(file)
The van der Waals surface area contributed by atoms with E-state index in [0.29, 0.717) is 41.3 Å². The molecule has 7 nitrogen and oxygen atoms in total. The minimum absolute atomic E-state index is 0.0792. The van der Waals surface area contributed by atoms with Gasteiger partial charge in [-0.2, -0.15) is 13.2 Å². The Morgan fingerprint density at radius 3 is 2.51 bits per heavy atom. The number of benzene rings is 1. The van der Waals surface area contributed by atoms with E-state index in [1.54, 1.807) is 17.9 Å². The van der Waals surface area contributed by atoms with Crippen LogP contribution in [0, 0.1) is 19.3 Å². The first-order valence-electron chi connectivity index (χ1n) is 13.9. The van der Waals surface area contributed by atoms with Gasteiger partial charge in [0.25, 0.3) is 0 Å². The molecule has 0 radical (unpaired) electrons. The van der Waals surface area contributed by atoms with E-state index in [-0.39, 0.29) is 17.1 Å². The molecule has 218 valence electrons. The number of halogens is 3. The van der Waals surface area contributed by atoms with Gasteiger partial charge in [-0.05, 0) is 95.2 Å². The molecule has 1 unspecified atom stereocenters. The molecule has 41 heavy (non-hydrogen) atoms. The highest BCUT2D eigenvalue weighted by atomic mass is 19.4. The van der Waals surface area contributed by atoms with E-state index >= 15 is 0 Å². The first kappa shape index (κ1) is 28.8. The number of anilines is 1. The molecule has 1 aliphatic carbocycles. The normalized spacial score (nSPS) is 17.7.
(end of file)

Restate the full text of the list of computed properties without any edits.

The van der Waals surface area contributed by atoms with E-state index in [0.29, 0.717) is 41.3 Å². The molecule has 7 nitrogen and oxygen atoms in total. The minimum absolute atomic E-state index is 0.0792. The van der Waals surface area contributed by atoms with Gasteiger partial charge in [-0.2, -0.15) is 13.2 Å². The Morgan fingerprint density at radius 3 is 2.51 bits per heavy atom. The number of benzene rings is 1. The van der Waals surface area contributed by atoms with E-state index in [1.54, 1.807) is 17.9 Å². The van der Waals surface area contributed by atoms with Crippen LogP contribution in [0, 0.1) is 19.3 Å². The first-order valence-electron chi connectivity index (χ1n) is 13.9. The van der Waals surface area contributed by atoms with Gasteiger partial charge in [0.25, 0.3) is 0 Å². The molecule has 0 radical (unpaired) electrons. The van der Waals surface area contributed by atoms with E-state index in [-0.39, 0.29) is 17.1 Å². The molecule has 218 valence electrons. The number of halogens is 3. The van der Waals surface area contributed by atoms with Gasteiger partial charge in [-0.05, 0) is 95.2 Å². The molecule has 1 unspecified atom stereocenters. The molecule has 41 heavy (non-hydrogen) atoms. The highest BCUT2D eigenvalue weighted by atomic mass is 19.4. The van der Waals surface area contributed by atoms with E-state index >= 15 is 0 Å². The first kappa shape index (κ1) is 28.8. The number of anilines is 1. The molecule has 1 aliphatic carbocycles. The normalized spacial score (nSPS) is 17.7.